Sunday, June 21, 2009

Veg ya Non Veg : The Saga of Railway Food

Unlike most people, I rather love the train food and the elaborate ritual surrounding it – and no, I am not talking about the Rajdhanis and the Shatabdis. The exercise begins with a railway staff approaching you with the question “Veg ya Non Veg? although I don’t remember the train menus ever having changed , since the day I started using trains – which is quite a long while ago, some or the other passenger will always ask “ veg me kya hai ? “. After the waiter has rattled off the fare, orders are placed. Then the waiter disappears and after a couple of hours arrives with a tray full of food, brought either from the pantry car if the train has one or loaded from some way side station.

I look forward to this whole thing. And so, when the other day I went to the railway station in the evening to board my train and found that it was running about 10 and a half hours late ( that bit of railways , not one minister has been able to change !), I was a bit disappointed. I was expecting to have my dinner on the train and this unexpected wait meant that dinner had to be arranged some where. I made my way across the long and unending platform toward s the place where the vegetarian and non vegetarian refreshment rooms would be.

A Vegetarian thali along with an omlette was tasty, filling and at Rs 30.00 was extremely affordable. The railways ensured quality control by listing details of the thali on a notice board hung on the wall – 150 gm of rice, 100 ml of dal, and 50 ml of curd and so on. But looking around, it was with quite some surprise that I found that the familiar room where I had lunch and dinner innumerable times over the years was quite deserted and was being remodeled. A McDonald’s banner was put up in flaming red and signage proclaimed that I would be opening up soon. I thought that may be the refreshment room has shifted some where else, and having time on my hands, I looked around, but there was no refreshment room in sight, although I located a multi cuisine food court in another part of the station.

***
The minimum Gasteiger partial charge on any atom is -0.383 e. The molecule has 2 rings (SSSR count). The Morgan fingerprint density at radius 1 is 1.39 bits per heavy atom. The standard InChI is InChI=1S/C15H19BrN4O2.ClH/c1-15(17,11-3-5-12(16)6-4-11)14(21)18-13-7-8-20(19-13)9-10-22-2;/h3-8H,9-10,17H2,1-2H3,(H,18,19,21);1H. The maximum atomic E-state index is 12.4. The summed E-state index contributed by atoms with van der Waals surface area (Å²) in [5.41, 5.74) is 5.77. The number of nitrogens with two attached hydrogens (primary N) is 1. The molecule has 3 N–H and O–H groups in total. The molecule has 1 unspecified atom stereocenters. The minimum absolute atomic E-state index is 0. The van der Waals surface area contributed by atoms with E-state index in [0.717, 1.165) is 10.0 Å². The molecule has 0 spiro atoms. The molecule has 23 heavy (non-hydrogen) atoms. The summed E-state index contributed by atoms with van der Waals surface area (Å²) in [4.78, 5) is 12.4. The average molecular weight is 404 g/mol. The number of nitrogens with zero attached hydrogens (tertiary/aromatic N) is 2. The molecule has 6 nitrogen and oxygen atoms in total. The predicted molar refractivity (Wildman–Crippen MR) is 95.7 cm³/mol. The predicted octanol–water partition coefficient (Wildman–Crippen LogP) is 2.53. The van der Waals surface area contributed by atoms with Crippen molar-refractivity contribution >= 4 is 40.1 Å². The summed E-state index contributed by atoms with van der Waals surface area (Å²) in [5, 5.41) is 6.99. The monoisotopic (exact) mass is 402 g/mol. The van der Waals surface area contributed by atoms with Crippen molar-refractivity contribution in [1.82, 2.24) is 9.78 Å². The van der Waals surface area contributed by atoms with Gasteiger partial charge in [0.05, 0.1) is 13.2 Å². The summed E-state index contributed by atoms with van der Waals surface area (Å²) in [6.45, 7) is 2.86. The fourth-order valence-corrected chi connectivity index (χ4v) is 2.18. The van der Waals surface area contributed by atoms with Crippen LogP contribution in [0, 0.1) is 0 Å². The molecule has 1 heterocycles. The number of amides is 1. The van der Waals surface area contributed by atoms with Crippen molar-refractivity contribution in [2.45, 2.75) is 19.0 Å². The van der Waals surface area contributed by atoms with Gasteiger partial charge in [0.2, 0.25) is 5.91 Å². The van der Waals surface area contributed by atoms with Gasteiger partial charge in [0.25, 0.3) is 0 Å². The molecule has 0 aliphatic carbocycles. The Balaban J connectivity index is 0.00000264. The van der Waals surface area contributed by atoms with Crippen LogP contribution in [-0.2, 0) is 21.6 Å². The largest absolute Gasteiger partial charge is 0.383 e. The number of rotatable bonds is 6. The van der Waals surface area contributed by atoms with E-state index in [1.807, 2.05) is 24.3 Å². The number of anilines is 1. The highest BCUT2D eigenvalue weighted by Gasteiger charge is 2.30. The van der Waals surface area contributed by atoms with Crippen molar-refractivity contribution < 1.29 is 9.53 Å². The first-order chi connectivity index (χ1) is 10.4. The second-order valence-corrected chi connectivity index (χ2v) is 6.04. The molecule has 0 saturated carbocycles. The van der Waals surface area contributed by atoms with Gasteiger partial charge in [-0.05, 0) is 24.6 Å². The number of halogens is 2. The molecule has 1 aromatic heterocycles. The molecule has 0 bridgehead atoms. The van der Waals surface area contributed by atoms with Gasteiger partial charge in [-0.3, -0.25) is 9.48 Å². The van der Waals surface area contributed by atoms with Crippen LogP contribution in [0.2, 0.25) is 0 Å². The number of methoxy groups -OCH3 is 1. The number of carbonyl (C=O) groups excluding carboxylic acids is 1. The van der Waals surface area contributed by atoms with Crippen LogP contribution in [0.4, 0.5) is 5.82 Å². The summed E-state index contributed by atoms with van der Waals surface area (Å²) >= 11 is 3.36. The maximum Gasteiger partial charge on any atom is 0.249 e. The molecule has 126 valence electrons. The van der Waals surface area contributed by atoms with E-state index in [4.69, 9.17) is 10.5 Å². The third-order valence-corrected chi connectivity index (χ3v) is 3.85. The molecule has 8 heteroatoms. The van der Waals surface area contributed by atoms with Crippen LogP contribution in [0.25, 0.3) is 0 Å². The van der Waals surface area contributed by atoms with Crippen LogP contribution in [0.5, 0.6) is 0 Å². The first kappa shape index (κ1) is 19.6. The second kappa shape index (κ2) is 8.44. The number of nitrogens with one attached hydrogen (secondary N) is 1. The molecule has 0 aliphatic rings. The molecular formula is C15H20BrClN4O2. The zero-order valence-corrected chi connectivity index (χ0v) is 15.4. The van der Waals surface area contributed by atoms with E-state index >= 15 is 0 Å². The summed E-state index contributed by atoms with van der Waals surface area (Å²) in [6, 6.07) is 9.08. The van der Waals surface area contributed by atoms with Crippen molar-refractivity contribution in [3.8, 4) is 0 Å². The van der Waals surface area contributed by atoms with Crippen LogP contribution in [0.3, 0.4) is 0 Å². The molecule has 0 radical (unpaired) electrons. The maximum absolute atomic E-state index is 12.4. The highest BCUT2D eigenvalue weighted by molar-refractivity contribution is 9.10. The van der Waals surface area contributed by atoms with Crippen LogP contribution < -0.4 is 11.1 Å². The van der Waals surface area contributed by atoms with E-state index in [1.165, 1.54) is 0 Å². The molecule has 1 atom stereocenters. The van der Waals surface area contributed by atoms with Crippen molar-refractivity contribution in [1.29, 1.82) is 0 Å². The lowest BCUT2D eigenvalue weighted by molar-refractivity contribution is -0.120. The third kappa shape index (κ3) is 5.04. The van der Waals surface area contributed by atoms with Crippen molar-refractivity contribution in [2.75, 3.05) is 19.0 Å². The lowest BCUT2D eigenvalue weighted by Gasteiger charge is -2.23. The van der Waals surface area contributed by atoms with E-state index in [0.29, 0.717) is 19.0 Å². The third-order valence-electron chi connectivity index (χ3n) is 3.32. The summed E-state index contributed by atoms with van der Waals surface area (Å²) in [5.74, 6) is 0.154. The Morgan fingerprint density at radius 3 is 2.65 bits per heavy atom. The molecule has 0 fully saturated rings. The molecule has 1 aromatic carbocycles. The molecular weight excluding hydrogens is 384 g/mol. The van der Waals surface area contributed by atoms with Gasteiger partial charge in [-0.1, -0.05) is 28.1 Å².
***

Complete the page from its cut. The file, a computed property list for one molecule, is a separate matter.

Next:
Though I love food and enjoy the variety of the food court and love my Mcburger as well, it was disappointing to see that the time honored railway run canteens and refreshment rooms have gone and replacing them are McDonalds and the other food courts, serving overpriced food, albeit of a much greater variety than was previously available and served in disposable plastic trays and accompanied by cheap paper napkins.

I am no socialist by inclination, but it seems that we are pursuing privatization with a rather unnecessary frenzy, dismantling even those pieces of the public sector that did work. The so called private public partnerships seem to be so often a sellout by the government to the private sector because so often in such partnerships, only the face and culture and share holder value driven culture is visible and almost always at the cost of the common public good.

Railway cuisine is obviously not gourmet food, but each railway refreshment room captures the local flavor and dishes in its menu, and so eating at the refreshment rooms in stations across the country is an interesting and varied experience and the diversity of the food in long distance trains as they pass through different states is a story in itself. I for one would hate to be served an alu tikki burger from McDonald as the vegetarian meal on my next train journey. I want my veg thali with the watery dal, the oily pickle and subzi and the curd to wash it down with. Just for this one reason at least, I protest against the Mcdonaldisation of the railway kitchen.

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